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At the Tate Modern last night photovoice.org launched the publication of New Londoners Reflections on Home, a book of photographs by 15 young refugees, all separated from their families, who have made London their home. Mentored by professional photographers like Sarah Moon, Jillian Edelstein, Jenny Matthews, Gayle Chong Kwan, and Oliver Chanarin and Adam Broomberg, the project becomes a unique way to see the city through newcomers' eyes as much as an excercise in giving the marginalised a voice. To quote Susan Sontag, "Essentially the camera makes everyone a tourist in other people's reality."

At the Tate Modern last night photovoice.org launched the publication of New Londoners Reflections on Home, a book of photographs by 15 young refugees, all separated from their families, who have made London their home. Mentored by professional photographers like Sarah Moon, Jillian Edelstein, Jenny Matthews, Gayle Chong Kwan, and Oliver Chanarin and Adam Broomberg, the project becomes a unique way to see the city through newcomers' eyes as much as an excercise in giving the marginalised a voice. To quote Susan Sontag, "Essentially the camera makes everyone a tourist in other people's reality."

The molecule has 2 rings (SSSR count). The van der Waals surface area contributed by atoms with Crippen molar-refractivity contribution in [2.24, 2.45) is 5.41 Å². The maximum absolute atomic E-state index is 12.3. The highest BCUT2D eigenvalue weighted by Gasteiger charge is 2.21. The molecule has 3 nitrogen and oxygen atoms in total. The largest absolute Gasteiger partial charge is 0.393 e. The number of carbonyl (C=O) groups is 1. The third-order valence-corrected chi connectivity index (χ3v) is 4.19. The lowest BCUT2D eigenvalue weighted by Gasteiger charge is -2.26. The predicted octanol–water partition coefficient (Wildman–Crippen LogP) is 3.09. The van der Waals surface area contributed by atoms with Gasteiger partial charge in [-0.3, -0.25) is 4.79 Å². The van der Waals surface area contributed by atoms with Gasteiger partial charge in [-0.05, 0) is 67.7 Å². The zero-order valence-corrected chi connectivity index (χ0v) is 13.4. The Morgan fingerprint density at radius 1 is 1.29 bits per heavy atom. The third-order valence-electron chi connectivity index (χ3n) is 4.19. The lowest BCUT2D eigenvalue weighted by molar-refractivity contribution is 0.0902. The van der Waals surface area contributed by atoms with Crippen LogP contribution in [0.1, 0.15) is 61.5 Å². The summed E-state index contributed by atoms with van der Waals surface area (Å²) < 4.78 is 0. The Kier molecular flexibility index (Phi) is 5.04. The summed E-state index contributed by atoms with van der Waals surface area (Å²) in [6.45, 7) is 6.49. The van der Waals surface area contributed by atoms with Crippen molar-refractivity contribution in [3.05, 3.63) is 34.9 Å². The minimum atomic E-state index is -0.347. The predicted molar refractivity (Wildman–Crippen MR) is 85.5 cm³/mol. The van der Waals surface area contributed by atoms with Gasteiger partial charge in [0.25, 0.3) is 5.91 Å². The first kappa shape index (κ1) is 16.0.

Several of the photographers spoke passionately about how photography had changed the way they saw and interacted with Britain - and also about how it was changing the way people saw them. Hassan Almousaoy, whose photo is above, put it simply: "Without photography people will not believe me [if I say I see something]. With photography they will understand." Almousaoy came to London from Baghdad in December 2006.

You know what was nice? Ed Balls, Secretary of State for Children, Homes and Families, spoke very eloquently about the book, clearly having spent enough time with the photographs to be able to talk intelligently about them. A small irony, perhaps, is that this event should come on the day that Immigration minister Phil Woolas announced that he was going to speed up the process for removing failed asylum seekers. The majority of the photographers have not been granted permission to stay in the UK.

Photo © Hassan Almousaoy/ New Londoners/ Dost/ Photovoice. The caption to the picture reads "My friend had no electricity for three days because the landlord did not pay the bill... This reminded me of Iraq where each day we only had one hour of electricity."

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